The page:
Commenting on the saving market, Simon Healy, MD for Savings at Aldermore said:"The past five years have been unique because it's the first time savers have had to go such a long time enduring negative real rates of return after tax and inflation are taken into account.
"Some savings accounts have paid above inflation returns for short periods, but in order to simply preserve the value of their cash, savers would have had to chop and change accounts on an unbearably frequent basis meaning it's been virtually impossible to achieve a positive net rate of return on a consistent basis over the past five years.
"This has created fertile ground for organisations to launch gimmicks such as bonuses and teaser rates which have successfully lured many savers in, but have proved so confusing and dubious in value over the longer term that they have led to an investigation by the regulator."
"For borrowers, low-base rates have allowed many to pay-off their mortgage or buy their first home, but for savers, long-term low-base rates have been damaging. Pensioners cannot rely on their fixed-incomes and those approaching retirement are finding it increasingly difficult to top up substantially before they stop working.
"Statistics show that countries with higher saving ratios have lower debts and are socially more responsible. It would be a desperate state of affairs if we lost the value of saving in this country."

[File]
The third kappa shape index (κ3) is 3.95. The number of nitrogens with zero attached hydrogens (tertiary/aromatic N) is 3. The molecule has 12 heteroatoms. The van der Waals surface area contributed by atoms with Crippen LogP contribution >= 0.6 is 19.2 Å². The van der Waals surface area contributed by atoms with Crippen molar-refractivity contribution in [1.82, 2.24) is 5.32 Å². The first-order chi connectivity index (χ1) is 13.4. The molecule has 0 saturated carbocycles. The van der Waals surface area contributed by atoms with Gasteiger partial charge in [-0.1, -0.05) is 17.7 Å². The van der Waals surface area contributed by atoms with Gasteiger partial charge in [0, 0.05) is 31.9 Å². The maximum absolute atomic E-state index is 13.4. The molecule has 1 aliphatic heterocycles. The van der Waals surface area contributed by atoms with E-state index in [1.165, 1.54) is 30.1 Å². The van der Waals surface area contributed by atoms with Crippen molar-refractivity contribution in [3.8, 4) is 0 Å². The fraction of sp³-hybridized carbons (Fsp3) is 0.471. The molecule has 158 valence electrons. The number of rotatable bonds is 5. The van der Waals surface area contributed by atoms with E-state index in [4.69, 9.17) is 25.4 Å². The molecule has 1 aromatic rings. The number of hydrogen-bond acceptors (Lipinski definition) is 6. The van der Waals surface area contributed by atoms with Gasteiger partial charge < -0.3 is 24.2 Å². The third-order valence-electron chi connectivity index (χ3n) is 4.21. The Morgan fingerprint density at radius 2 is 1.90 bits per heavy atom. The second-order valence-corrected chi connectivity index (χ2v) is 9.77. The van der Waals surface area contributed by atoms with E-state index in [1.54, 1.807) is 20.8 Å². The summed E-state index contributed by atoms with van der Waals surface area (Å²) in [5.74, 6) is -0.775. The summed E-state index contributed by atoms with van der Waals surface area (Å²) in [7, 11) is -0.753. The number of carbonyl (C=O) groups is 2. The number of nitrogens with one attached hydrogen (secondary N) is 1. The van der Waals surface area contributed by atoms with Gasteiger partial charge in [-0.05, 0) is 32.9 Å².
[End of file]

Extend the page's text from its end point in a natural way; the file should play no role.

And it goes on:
Charles Haresnape, MD for Residential Mortgages added:"Funding for Lending, Help to Buy and NewBuy have been schemes used by the Government to rebuild the housing market post-crash. However, keeping rates low at 0.5 per cent has also had a great impact in driving the housing market over the past five years.
"First-time buyers have been able to get a mortgage at record low rates with smaller deposits, while landlords and ordinary homeowners have been able to remortgage their properties and save thousands. Homeowners should continue to take advantage of low interest rates for as long as they can by overpaying their mortgages as much as possible."
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